Hardest hit were computer companies using lean production systems—those carrying very little inventory and relying on lastminute supply of components such as memory chips, circuit boards, and laptop screens. Two of the leading firms in this business use lean build-to-order systems, but they fared very differently. The company that perfected the build-to-order business model is Dell, which takes possession of standardized components at the last minute, assembles them, and ships out completed computers. Less well known is that Apple Computer Inc. runs a similar build-to-order supply and manufacturing operation. “Last quarter, we ended with less than a day of inventory—15 hours. As a matter of fact, we’ve beat Dell now for the last four quarters,” declared Steve Jobs at the August 31, 1999, Seybold conference keynote speech.
Dell and Apple run similar lean supply and manufacturing operations. They differ, however, in the sales and distribution side of their supply chains. Apple emphasizes leading-edge design and a narrow portfolio of models. Apple’s launch of the new iBook and G4 Power Macintosh followed a characteristic pattern for the company. It announced the eagerly awaited products at the New York Macworld Expo on July 21, 1999, published the configurations and prices, and allowed customers to preorder the machines with expected shipment dates starting in mid-September.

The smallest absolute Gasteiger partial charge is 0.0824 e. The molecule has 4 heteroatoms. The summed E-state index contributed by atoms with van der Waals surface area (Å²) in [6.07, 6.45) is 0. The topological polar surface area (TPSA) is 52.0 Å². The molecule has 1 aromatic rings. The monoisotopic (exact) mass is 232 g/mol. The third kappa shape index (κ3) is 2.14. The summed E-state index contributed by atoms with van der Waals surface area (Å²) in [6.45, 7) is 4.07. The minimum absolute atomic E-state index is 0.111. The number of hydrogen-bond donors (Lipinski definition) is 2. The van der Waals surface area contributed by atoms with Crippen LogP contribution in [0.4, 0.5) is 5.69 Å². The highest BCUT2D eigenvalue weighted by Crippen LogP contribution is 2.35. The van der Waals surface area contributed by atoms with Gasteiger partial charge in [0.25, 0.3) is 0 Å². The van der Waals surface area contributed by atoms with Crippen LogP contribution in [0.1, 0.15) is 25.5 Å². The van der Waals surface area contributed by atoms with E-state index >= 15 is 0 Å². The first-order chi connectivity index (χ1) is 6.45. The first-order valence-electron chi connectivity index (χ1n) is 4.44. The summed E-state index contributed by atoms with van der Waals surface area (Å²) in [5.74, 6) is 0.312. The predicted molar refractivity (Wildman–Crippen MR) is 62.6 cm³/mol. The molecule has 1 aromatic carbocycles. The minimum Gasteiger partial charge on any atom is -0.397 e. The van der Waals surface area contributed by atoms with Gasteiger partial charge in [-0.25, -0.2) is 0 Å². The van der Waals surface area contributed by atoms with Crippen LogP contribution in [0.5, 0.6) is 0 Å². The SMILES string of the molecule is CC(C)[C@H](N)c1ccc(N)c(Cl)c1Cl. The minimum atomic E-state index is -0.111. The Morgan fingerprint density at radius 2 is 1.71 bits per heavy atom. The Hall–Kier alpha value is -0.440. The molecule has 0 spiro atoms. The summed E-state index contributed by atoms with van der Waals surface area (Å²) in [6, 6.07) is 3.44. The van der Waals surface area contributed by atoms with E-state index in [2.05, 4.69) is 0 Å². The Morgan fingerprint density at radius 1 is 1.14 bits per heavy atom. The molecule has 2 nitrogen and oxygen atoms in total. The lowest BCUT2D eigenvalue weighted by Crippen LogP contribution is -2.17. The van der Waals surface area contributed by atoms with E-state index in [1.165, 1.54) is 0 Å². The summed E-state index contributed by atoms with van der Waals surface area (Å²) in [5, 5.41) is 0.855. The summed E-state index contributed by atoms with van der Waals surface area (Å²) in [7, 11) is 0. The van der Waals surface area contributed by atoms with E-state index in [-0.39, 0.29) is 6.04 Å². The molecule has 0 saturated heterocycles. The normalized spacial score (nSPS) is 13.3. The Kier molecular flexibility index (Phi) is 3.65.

The much-anticipated iBook was intended to be like a mobile version of Apple’s popular iMac—stylish, inexpensive, and available in multiple colors. Knowing that some early adopters would jump at being the first to get the new machine, Apple used preorders to gauge market interest. These data helped Apple estimate demand and commit appropriate resources to manufacturing. Apple received orders for more than 160,000 iBooks before it began shipping them on September 15, 1999.
Apple had delivered only a tiny fraction of the preordered iBooks before the quake halted production in Taiwan and disrupted component supplies only a week later. “We lost one week of production on both PowerBooks and iBooks during the September quarter. Some component supplies were also impacted,” said Fred Anderson, Apple’s chief financial officer.2 Frustrated customers saw weeks added to the expected delivery dates.